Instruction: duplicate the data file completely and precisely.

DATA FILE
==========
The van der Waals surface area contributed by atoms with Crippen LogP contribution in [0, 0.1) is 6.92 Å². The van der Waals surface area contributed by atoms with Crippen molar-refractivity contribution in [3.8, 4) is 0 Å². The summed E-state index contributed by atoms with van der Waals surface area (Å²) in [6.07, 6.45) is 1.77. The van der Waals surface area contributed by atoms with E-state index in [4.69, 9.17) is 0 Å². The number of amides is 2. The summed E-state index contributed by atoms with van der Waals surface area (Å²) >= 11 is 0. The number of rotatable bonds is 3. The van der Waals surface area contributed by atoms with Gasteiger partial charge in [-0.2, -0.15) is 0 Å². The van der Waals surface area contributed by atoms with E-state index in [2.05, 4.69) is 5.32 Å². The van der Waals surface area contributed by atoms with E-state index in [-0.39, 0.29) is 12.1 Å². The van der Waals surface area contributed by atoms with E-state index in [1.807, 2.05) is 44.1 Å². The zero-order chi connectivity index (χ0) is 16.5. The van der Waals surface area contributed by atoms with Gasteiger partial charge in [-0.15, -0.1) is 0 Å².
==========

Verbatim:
The van der Waals surface area contributed by atoms with Crippen LogP contribution in [0, 0.1) is 6.92 Å². The van der Waals surface area contributed by atoms with Crippen molar-refractivity contribution in [3.8, 4) is 0 Å². The summed E-state index contributed by atoms with van der Waals surface area (Å²) in [6.07, 6.45) is 1.77. The van der Waals surface area contributed by atoms with E-state index in [4.69, 9.17) is 0 Å². The number of amides is 2. The summed E-state index contributed by atoms with van der Waals surface area (Å²) >= 11 is 0. The number of rotatable bonds is 3. The van der Waals surface area contributed by atoms with Gasteiger partial charge in [-0.2, -0.15) is 0 Å². The van der Waals surface area contributed by atoms with E-state index in [2.05, 4.69) is 5.32 Å². The van der Waals surface area contributed by atoms with E-state index in [-0.39, 0.29) is 12.1 Å². The van der Waals surface area contributed by atoms with E-state index in [1.807, 2.05) is 44.1 Å². The zero-order chi connectivity index (χ0) is 16.5. The van der Waals surface area contributed by atoms with Gasteiger partial charge in [-0.15, -0.1) is 0 Å².